Bigstock_48447038 (2)When you’re producing marketing content to IT buyers, be honest about the downsides and tradeoffs of what you’re offering.

But don’t take my word for it. Read this first-person account by the anonymous “ITSlave” for SpiceWorks, which combines free IT management software for an online community for IT pros and the vendors who market to them.

No Perfect Cloud 

His story (the 239th in SpiceWorks’ “Spotlight on IT” series, was called “No silver bullet for slaying IT monsters: The cloud on a case-by-case basis.” In it, he explained how he evaluated whether “moving a service or application to the cloud may or may not make sense for a host of different reasons.” And, he said, the truth is that “As is the case with everything in life, there were also some trade-offs we had to make.”

He then described several examples. Moving a “flaky” Exchange 2010 implementation that suffered from poor planning and a rushed deployment to the cloud “is probably the best move we could have made,” he said. It lets them add or cut users as their contract-based business rises and falls from month to month. Uptime has been around 100 percent, better than he could have provided in-house. The major downside was they could no longer easily customize Exchange for each of their business units, but that was acceptable.

The second example was moving from tape-based backup that took too long to recover after an outage to a cloud-based disk-to-disk system. This reduced both time to recover and the amount of data they might lose in an outage. The tradeoff: Since they have no control over the recovery site, which is 2,000 miles away, they have to pay for annual testing. When his contract expires, ITSlave says, they’ll probably look to move to a more fully cloud-based infrastructure.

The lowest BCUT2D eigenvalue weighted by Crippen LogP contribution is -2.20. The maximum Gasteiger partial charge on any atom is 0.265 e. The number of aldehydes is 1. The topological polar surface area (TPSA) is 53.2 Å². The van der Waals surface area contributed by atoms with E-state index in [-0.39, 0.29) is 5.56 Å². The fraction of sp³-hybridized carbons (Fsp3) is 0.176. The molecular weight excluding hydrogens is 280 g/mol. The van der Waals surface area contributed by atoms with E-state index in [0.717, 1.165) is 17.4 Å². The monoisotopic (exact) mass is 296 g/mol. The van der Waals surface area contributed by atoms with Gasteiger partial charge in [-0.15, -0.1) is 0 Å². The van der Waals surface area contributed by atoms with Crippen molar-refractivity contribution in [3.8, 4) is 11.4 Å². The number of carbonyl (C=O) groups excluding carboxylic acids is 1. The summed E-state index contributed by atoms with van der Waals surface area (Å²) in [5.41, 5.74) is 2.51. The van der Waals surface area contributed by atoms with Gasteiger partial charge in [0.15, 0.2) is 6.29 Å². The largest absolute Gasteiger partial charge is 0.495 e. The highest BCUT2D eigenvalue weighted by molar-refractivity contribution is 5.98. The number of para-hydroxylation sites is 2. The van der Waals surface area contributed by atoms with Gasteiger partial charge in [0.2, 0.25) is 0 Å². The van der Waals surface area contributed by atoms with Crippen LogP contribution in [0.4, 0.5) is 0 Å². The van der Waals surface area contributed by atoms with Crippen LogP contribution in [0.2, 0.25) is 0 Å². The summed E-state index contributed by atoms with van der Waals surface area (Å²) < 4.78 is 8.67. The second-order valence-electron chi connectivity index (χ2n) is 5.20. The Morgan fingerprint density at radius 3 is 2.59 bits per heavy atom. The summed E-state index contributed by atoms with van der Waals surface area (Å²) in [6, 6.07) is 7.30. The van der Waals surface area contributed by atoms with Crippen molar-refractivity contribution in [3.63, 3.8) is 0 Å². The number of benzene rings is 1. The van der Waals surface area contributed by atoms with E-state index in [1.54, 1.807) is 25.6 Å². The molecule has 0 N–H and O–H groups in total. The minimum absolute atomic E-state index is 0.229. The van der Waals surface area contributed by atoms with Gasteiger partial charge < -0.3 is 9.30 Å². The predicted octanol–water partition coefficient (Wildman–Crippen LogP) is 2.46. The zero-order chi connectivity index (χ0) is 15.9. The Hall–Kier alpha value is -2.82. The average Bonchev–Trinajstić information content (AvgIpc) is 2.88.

Finally, he described the pros and cons of their ongoing shift from physical to virtual servers using a local service provider. The good news is his employer is doing a better job finding, and eliminating, servers business units ordered but no longer need. That bad news is that creating a private cloud with the provider involved a “hefty” up-front cost, but it was still less than building it in-house.

They’ll Find Out Anyway

If this is how an IT buyer talks to his peers, isn’t this how you should talk to him as well? If you’re scared of pointing out the limits or tradeoffs in what you’re selling, look at studies that show IT buyers want product information from vendors, but they don’t want fluff. Remember also that ITSlave eventually learned the downsides of each of the cloud offerings he considered, and made the purchase in all three cases – and plans to stick with the provider in two out of the three examples.

Finally, admitting you’re not the best fit for every situation only increases your credibility, and weeds out prospects who you’ll eventually find aren’t a good fit.

Are you – or your clients – brave enough to tell the truth about your offerings? Or does this seem like the worst idea in the world to you?

Author: Bob Scheier
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I'm a veteran IT trade press reporter and editor with a passion for clear writing that explains how technology can help businesses. To learn more about my content marketing services, email bob@scheierassociates.com or call me at 508 725-7258.

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